Laying the mat flat is another good option. Should you decide to lay it flat, be sure that you flip it over so that both sides get dry.
Sunbathing your mat might sound tempting, why not enjoy the odor killing and disinfecting power of the sun. Well, it might also be very harmful and result in damaging the mat, causing it to be less-grippy and decreasing its durability. It is especially true for biodegradable materials, so you better be cautious about that and always check the manufacturer instructions.
There's a common rule of thumb - NEVER put your mat in the dryer. This is true for most of the yoga mats. However, there are exceptions. With today's technology, you can find yoga mats, for example, thin travel mat that can be thrown in the dryer. Still, it is crucial to check with the manufacturer of your mat and in case of a doubt avoid it. Better safe than sorry.
Storing Your Yoga Mat
It’s worthwhile paying attention to the way you store your mat. Most of us will usually keep it rolled up after class and just put it aside until the next time we need it. This could potentially become a habitat for germs to thrive. Whether you spray/wipe it after class or not, it’s a good idea just to let it air dry for a while. Keep it fresh and keep the bad smells away by airing it in a shaded space. Once rolled back make sure to store it in a cool, dry place.
Cleaning Recommendations for Few Popular Brands
To make it more accessible for you, we’ve gathered recommendations for some popular brands in the market. Make sure to pay attention to the manufacturers' instructions.
How to Clean a Manduka Yoga Mat?
Manduka is an established brand with a variety of yoga mats made from various materials, from PVC to natural rubber. Their recommended cleaning method is by using their organic yoga mat cleaners. The Natural Rubber Mat Wash was designed for natural rubber yoga mats, such as their eKO yoga mats. The all-purpose Mat Wash cleaner can be used for the PRO Series and is also suitable for cleaning PER, TPE and PVC mats by other brands.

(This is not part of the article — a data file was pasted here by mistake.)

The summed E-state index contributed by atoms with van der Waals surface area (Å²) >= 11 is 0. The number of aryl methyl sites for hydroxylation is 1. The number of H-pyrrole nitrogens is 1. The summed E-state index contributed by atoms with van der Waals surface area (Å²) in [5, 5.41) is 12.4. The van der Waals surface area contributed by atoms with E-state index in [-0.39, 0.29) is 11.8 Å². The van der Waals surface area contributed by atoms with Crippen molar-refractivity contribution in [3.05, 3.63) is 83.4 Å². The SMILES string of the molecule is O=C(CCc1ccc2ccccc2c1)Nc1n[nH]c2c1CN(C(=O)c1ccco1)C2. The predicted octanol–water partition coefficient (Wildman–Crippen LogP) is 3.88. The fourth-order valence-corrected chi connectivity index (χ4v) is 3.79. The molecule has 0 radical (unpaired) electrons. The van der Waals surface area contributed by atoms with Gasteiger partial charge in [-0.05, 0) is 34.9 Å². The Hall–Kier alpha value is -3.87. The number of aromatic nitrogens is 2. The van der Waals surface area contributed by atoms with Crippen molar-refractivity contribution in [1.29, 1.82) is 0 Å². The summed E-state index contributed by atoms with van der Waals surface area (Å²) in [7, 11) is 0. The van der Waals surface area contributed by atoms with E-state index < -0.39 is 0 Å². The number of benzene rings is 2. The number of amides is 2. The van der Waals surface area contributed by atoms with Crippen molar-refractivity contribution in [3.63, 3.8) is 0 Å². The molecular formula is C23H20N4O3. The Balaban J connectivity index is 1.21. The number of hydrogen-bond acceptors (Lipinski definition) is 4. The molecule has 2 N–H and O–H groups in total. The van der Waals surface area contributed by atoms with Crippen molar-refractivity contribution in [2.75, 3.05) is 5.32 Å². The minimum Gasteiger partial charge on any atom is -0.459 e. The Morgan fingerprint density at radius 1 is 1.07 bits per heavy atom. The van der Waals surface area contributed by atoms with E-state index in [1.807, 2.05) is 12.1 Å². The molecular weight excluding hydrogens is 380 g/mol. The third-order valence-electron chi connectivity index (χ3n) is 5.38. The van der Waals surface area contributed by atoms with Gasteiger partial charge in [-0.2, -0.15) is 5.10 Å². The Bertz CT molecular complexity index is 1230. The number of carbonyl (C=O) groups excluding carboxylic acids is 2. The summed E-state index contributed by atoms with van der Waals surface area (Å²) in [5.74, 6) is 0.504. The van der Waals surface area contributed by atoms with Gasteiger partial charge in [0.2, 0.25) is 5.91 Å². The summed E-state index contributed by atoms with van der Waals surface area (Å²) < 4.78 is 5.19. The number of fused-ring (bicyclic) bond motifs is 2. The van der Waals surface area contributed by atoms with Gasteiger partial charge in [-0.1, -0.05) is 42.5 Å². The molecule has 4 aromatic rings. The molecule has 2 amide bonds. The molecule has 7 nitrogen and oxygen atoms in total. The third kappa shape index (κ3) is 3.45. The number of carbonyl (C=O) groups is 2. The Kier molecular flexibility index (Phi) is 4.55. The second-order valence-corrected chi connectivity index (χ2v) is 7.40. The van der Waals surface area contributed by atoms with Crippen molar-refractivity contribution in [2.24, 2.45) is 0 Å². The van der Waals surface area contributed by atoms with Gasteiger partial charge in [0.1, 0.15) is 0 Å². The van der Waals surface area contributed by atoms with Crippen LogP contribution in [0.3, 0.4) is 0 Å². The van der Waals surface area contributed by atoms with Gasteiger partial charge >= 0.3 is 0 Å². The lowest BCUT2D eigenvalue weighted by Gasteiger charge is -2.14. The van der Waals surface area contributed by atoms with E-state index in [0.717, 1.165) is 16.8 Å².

Vinegar based solutions can be used to clean the eKO mats. However, Manduka discourages using it for their PRO mats. Machine wash or soaking are not recommended in both cases. It emphasizes how important it is to follow specific manufacturer instruction especially when one brand offers such a variety of mats produced from different materials — no one-solution-fits-all in this case.
How to Clean a Jade Yoga Mat?
Jade yoga mats are manufactured from natural rubber using an open-cell construction. That makes them porous so they easily absorb moisture. The main benefit is the enhanced traction and grip but the the downside is the accumulated dirt and germs. It is important to clean them regularly and wipe them after each practice. Use designated mat cleaner or a home-made solution with vinegar or mild soap.
Deep clean it once in a while and make sure that once all soap is removed and you let it dry completely. Due to its absorbing nature the drying process may take longer. Avoid shortcuts as partially dried mat can potentially turn into a breeding ground for bacteria.
How to Clean a Lululemon Yoga Mat?
Lululemon recommend wiping down your mat right after practice with soap and warm water. Then hang it to dry. Their yoga mats are manufactured from rubber with a polyurethane coating and absorb moisture, so it is best to clean them right away and not let the sweat and dirt permeate. Maintaining this cleaning routine will significantly improve your mats’ chances of lasting longer in a good state.
Avoid using the washing machine to clean your Lululemon mat.
How to Clean a Gaiam Yoga Mat?
To clean your Gaiam yoga mat, you can use one of the methods described in this article. Whether it’s a simple wipe down using water and mild soap or vinegar based solution or essential oils spray, just make sure to hang dry it and let it ventilate once it is clean.
A dirty mat can not only affect your health but also impact the quality of your practice. Keeping your mat clean is just a few simple steps away. Following the guidelines for regular maintenance will allow you to enjoy your mat for an extended period and not worry about compromising its integrity. We wish you a fresh, clean and fulfilling practice.